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Clinically diagnosed childhood asthma and follow-up of symptoms in a Swedish case control study
Linköping University, Faculty of Health Sciences. Linköping University, Department of Department of Health and Society, General Practice.
Linköping University, Faculty of Health Sciences. Linköping University, Department of Molecular and Clinical Medicine, Allergy Centre. Östergötlands Läns Landsting, Centre for Medicine, Allergy Centre UHL.
Linköping University, Faculty of Health Sciences. Linköping University, Department of Department of Health and Society, General Practice.
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2005 (English)In: BMC Family Practice, ISSN 1471-2296, Vol. 6Article in journal (Refereed) Published
Abstract [en]

Background: Childhood asthma has risen dramatically not only in the western societies and now forms a major and still increasing public health problem. The aims of this study were to follow up at the age of ten the patterns of asthma symptoms and associations among children with a clinically diagnosed asthma in a sizeable urban-rural community and to in compare them with demographic controls using a standardised questionnaire. Methods: In a defined region in Sweden with a population of about 150 000 inhabitants, all children (n = 2 104) born in 1990 were recorded. At the age of seven all primary care and hospital records of the 1 752 children still living in the community were examined, and a group of children (n = 191) was defined with a well-documented and medically confirmed asthma diagnosis. At the age of ten, 86 % of these cases (n = 158) and controls (n = 171) completed an ISAAC questionnaire concerning asthma history, symptoms and related conditions. Results: Different types of asthma symptoms were highly and significantly over-represented in the cases. Reported asthma heredity was significantly higher among the cases. No significant difference in reported allergic rhinitis or eczema as a child was found between cases and controls. No significant difference concerning social factors or environmental exposure was found between case and controls. Among the control group 4.7 % of the parents reported that their child actually had asthma. These are likely to be new asthma cases between the age of seven and ten and give an estimated asthma prevalence rate at the age of ten of 15.1 % in the studied cohort. Conclusion: A combination of medical verified asthma diagnosis through medical records and the use of self-reported symptom through the ISAAC questionnaire seem to be valid and reliable measures to follow-up childhood asthma in the local community. The asthma prevalence at the age of ten in the studied birth cohort is considerably higher than previous reports for Sweden. Both the high prevalence figure and allowing the three-year lag phase for further settling of events in the community point at the complementary roles of both hospital and primary care in the comprehensive coverage and control of childhood asthma in the community. © 2005 Roel et al, licensee BioMed Central Ltd.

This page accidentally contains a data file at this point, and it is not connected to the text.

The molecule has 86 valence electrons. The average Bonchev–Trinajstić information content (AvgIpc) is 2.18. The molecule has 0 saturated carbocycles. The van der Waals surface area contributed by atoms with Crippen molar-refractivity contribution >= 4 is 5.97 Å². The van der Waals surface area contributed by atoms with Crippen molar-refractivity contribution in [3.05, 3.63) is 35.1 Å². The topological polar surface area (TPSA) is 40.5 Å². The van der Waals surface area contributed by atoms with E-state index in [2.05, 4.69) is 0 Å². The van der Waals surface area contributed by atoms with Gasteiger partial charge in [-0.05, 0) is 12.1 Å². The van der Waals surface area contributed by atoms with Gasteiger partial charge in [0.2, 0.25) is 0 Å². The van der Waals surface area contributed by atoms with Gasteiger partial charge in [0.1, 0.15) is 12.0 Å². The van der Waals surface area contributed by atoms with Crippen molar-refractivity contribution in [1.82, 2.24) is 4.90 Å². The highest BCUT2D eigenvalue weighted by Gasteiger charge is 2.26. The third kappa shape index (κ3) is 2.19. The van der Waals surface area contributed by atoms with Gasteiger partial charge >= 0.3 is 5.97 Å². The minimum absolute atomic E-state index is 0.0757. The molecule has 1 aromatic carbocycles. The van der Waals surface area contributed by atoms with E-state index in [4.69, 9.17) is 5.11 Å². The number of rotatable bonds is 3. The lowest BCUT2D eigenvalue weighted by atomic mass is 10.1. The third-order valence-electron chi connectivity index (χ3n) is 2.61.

Place, publisher, year, edition, pages
2005. Vol. 6
National Category
Social Sciences
URN: urn:nbn:se:liu:diva-36347DOI: 10.1186/1471-2296-6-16Local ID: 31105OAI: diva2:257195
Available from: 2009-10-10 Created: 2009-10-10 Last updated: 2013-09-05

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Roel, EduardoZetterström, OlleTrell, ErikFaresjö, Tomas
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